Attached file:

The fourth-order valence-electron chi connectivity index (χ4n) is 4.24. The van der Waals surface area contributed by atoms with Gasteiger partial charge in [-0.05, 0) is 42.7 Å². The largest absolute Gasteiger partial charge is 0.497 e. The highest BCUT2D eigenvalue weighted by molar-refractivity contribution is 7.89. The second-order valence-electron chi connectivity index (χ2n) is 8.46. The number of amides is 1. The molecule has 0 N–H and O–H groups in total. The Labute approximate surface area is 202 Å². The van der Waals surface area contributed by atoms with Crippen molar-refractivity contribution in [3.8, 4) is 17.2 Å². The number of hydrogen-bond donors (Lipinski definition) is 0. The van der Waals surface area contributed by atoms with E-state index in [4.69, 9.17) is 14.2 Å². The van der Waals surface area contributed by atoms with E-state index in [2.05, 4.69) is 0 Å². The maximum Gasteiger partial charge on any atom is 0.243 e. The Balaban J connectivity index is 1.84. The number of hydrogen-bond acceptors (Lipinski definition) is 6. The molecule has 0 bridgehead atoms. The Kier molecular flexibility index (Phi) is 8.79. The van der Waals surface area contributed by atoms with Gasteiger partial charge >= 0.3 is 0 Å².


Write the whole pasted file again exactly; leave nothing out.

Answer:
The fourth-order valence-electron chi connectivity index (χ4n) is 4.24. The van der Waals surface area contributed by atoms with Gasteiger partial charge in [-0.05, 0) is 42.7 Å². The largest absolute Gasteiger partial charge is 0.497 e. The highest BCUT2D eigenvalue weighted by molar-refractivity contribution is 7.89. The second-order valence-electron chi connectivity index (χ2n) is 8.46. The number of amides is 1. The molecule has 0 N–H and O–H groups in total. The Labute approximate surface area is 202 Å². The van der Waals surface area contributed by atoms with Crippen molar-refractivity contribution in [3.8, 4) is 17.2 Å². The number of hydrogen-bond donors (Lipinski definition) is 0. The van der Waals surface area contributed by atoms with E-state index in [4.69, 9.17) is 14.2 Å². The van der Waals surface area contributed by atoms with E-state index in [2.05, 4.69) is 0 Å². The maximum Gasteiger partial charge on any atom is 0.243 e. The Balaban J connectivity index is 1.84. The number of hydrogen-bond acceptors (Lipinski definition) is 6. The molecule has 0 bridgehead atoms. The Kier molecular flexibility index (Phi) is 8.79. The van der Waals surface area contributed by atoms with Gasteiger partial charge >= 0.3 is 0 Å².